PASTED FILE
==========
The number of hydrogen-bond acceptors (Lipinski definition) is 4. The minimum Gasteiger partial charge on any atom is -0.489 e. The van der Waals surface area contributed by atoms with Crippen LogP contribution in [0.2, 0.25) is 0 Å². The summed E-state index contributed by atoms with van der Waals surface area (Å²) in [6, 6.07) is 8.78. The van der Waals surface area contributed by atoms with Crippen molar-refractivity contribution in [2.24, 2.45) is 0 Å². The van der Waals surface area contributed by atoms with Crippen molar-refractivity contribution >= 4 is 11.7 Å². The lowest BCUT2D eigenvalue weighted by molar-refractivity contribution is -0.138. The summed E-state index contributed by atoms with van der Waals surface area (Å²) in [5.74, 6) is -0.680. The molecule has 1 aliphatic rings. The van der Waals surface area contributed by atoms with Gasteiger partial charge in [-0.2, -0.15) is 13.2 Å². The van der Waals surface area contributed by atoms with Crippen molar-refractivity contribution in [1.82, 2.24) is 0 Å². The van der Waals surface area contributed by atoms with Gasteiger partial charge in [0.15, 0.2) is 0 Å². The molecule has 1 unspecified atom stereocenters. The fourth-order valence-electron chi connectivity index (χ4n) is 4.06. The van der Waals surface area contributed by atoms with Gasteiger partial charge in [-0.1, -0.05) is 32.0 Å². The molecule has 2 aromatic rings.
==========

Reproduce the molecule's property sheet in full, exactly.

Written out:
The number of hydrogen-bond acceptors (Lipinski definition) is 4. The minimum Gasteiger partial charge on any atom is -0.489 e. The van der Waals surface area contributed by atoms with Crippen LogP contribution in [0.2, 0.25) is 0 Å². The summed E-state index contributed by atoms with van der Waals surface area (Å²) in [6, 6.07) is 8.78. The van der Waals surface area contributed by atoms with Crippen molar-refractivity contribution in [2.24, 2.45) is 0 Å². The van der Waals surface area contributed by atoms with Crippen molar-refractivity contribution >= 4 is 11.7 Å². The lowest BCUT2D eigenvalue weighted by molar-refractivity contribution is -0.138. The summed E-state index contributed by atoms with van der Waals surface area (Å²) in [5.74, 6) is -0.680. The molecule has 1 aliphatic rings. The van der Waals surface area contributed by atoms with Gasteiger partial charge in [-0.2, -0.15) is 13.2 Å². The van der Waals surface area contributed by atoms with Crippen molar-refractivity contribution in [1.82, 2.24) is 0 Å². The van der Waals surface area contributed by atoms with Gasteiger partial charge in [0.15, 0.2) is 0 Å². The molecule has 1 unspecified atom stereocenters. The fourth-order valence-electron chi connectivity index (χ4n) is 4.06. The van der Waals surface area contributed by atoms with Gasteiger partial charge in [-0.1, -0.05) is 32.0 Å². The molecule has 2 aromatic rings.